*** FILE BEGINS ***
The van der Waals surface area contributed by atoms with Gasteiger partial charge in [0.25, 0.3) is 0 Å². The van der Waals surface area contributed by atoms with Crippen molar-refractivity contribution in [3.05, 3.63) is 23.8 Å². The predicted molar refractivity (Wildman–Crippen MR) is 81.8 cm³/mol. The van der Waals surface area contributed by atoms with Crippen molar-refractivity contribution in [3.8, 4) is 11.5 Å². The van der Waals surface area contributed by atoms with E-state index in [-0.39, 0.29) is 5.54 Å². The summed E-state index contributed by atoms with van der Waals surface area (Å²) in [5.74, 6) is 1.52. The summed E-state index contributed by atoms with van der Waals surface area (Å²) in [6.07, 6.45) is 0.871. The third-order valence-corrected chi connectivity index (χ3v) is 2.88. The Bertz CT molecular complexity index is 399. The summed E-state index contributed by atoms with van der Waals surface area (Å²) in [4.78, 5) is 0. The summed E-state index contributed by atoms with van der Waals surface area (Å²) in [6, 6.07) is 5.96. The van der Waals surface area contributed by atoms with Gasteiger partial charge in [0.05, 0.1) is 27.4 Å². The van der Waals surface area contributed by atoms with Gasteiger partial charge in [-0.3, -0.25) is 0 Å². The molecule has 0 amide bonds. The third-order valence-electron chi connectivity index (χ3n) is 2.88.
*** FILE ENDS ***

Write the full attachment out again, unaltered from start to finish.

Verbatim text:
The van der Waals surface area contributed by atoms with Gasteiger partial charge in [0.25, 0.3) is 0 Å². The van der Waals surface area contributed by atoms with Crippen molar-refractivity contribution in [3.05, 3.63) is 23.8 Å². The predicted molar refractivity (Wildman–Crippen MR) is 81.8 cm³/mol. The van der Waals surface area contributed by atoms with Crippen molar-refractivity contribution in [3.8, 4) is 11.5 Å². The van der Waals surface area contributed by atoms with E-state index in [-0.39, 0.29) is 5.54 Å². The summed E-state index contributed by atoms with van der Waals surface area (Å²) in [5.74, 6) is 1.52. The summed E-state index contributed by atoms with van der Waals surface area (Å²) in [6.07, 6.45) is 0.871. The third-order valence-corrected chi connectivity index (χ3v) is 2.88. The Bertz CT molecular complexity index is 399. The summed E-state index contributed by atoms with van der Waals surface area (Å²) in [4.78, 5) is 0. The summed E-state index contributed by atoms with van der Waals surface area (Å²) in [6, 6.07) is 5.96. The van der Waals surface area contributed by atoms with Gasteiger partial charge in [0.05, 0.1) is 27.4 Å². The van der Waals surface area contributed by atoms with Gasteiger partial charge in [-0.3, -0.25) is 0 Å². The molecule has 0 amide bonds. The third-order valence-electron chi connectivity index (χ3n) is 2.88.